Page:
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Inspection Summary


Overall summary & rating

Requires improvement

Updated 17 January 2019

This inspection took place on 7 November 2018 and continued on 12 November 2018. We previously inspected Ashmeadows in January 2018 and rated it overall as requires improvement. There were no breaches of regulation found.

Ashmeadows Care Home provides residential care for up to 17 people. At the time of our inspection, 15 people were living at Ashmeadows. Ashmeadows is a ‘care home’. People in care homes receive accommodation and nursing or personal care as single package under one contractual agreement. CQC regulates both the premises and the care provided, and both were looked at during this inspection.

At the time of our inspection, Ashmeadows did not have a registered manager in post. A home manager started working at the home in August 2018 and they had started their application to become registered. Following our inspection, we were able to confirm the application process had completed and they had become registered with the Care Quality Commission.

A registered manager is a person who has registered with the Care Quality Commission to manage the service. Like registered providers, they are 'registered persons'. Registered persons have legal responsibility for meeting the requirements in the Health and Social Care Act 2008 and associated Regulations about how the service is run.

Individual risks to people were not consistently well managed. Certificates relating to gas, electricity and lifting equipment showed maintenance had been regularly carried out. However, the home manager who was checking hot water temperatures had not tested this in people’s own rooms.

Quality assurance audits had identified care plans needed refreshing which the home manager had started. People, relatives and staff were involved in this process. New care plans were found to be easier to use and contained better detail. We found some gaps in other care plans we reviewed. End of life care records required improvement.

The registered provider had a dependency tool, although this was not being used to calculate staffing levels. People told us staff responded to them quickly. Regular agency staff were used as needed on night shifts and permanent night staff were being recruited.

Safe recruitment procedures were followed. The registered provider used a risk assessment and character reference to assess the level of risk in one case where they were unable to access a reference.

The administration and storage of medicines was safe. People received their medicines as prescribed and protocols for ‘as required’ medicines were in place. The home manager was in the process of completing medication competency checks for all staff.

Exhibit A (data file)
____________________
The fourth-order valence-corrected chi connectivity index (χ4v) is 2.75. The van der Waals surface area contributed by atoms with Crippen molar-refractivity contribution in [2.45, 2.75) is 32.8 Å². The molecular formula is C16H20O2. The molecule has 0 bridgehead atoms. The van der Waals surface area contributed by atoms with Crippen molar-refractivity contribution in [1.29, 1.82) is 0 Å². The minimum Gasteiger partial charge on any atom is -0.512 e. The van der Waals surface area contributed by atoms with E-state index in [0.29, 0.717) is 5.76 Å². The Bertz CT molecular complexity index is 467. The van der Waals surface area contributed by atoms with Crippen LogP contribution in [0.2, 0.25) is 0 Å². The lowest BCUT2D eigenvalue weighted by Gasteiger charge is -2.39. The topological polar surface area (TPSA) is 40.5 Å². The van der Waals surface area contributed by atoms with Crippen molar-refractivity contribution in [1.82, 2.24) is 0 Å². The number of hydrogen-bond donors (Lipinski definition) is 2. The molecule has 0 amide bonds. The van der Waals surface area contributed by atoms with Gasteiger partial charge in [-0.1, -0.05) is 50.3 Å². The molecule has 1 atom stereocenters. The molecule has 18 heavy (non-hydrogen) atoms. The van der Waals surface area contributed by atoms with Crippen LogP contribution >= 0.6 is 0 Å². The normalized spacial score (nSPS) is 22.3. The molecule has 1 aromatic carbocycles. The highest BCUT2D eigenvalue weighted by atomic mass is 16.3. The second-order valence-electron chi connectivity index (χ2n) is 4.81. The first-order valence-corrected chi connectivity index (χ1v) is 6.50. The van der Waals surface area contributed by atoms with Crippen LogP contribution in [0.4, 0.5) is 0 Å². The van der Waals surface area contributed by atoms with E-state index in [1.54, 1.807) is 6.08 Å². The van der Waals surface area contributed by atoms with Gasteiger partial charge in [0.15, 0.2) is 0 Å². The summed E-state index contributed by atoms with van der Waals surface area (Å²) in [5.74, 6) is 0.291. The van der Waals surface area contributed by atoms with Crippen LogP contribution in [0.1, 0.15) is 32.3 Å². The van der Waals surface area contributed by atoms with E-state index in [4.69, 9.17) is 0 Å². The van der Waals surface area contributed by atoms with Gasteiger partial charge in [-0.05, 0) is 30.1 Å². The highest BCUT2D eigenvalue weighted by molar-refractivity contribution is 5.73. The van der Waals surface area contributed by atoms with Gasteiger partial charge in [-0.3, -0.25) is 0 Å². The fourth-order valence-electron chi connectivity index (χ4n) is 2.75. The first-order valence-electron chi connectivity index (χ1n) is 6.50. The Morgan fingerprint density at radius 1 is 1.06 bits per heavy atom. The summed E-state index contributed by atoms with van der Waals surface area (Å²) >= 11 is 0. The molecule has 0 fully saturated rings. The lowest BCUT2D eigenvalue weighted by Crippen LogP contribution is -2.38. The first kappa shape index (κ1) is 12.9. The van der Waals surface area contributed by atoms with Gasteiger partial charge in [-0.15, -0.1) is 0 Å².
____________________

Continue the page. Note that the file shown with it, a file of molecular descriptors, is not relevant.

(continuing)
People told us they felt safe and protected from harm. Staff received safeguarding training and knew how to report abuse. Weekly and monthly fire safety checks were carried out. Each person had an up-to-date evacuation plan for staff to follow.

The home was found to be clean and the lounge area had been refurbished with new carpet and had been redecorated.

Activities were being provided, although feedback we received indicated this could be better. The operations manager was looking to invite befriender volunteers to visit people in the home. The home manager said they wanted to have a singer visit monthly.

There were systems in place to ensure people and their relatives knew how to complain if they were dissatisfied. Complaint records provided evidence to show how these matters had been resolved.

People’s equality, diversity and human rights were respected. People’s religious needs were supported. Staff were seen to be caring and knew people’s needs well. Staff were able to explain how they supported people to maintain their privacy and dignity.

Staff training completion rates were found to be high. Staff received supervision support and the home manager had scheduled staff appraisals for January 2019.

People were supported to have maximum choice and control of their lives and staff supported them in the least restri

Inspection areas

Safe

Requires improvement

Updated 17 January 2019

The service was not consistently safe.

A dependency was in place, although this had not been used to calculate staffing hours needed.

Risks to people had not been consistently identified and assessed. Lessons were learned from events which did not go as planned.

People felt safe. Medicines and recruitment had been safely managed.

Effective

Good

Updated 17 January 2019

The service was effective.

People were supported to have maximum choice and control of their lives.

People were supported to access healthcare services.

Staff training showed high levels of completion. Supervision sessions had commenced under the home manager and appraisals were scheduled.

Caring

Good

Updated 17 January 2019

The service was caring.

Staff knew people’s needs well and demonstrated positive interactions with people.

People’s privacy and dignity was protected along with their equality, diversity and human rights.

Responsive

Requires improvement

Updated 17 January 2019

The service was not consistently responsive.

Care plans were being reviewed to make them more reflective of people’s needs. End of life care needs contained limited recording.

Activities were provided, although feedback we received indicated this could be improved.

People knew how to complain and complaints we looked at were suitably managed.

Well-led

Requires improvement

Updated 17 January 2019

The service was not consistently well-led.

Staff gave mixed responses about the support they received from the management team.

Surveys and meetings had been held with people, relatives and staff to capture their views.

There was sufficient oversight of the home through senior management visits and home manager audits.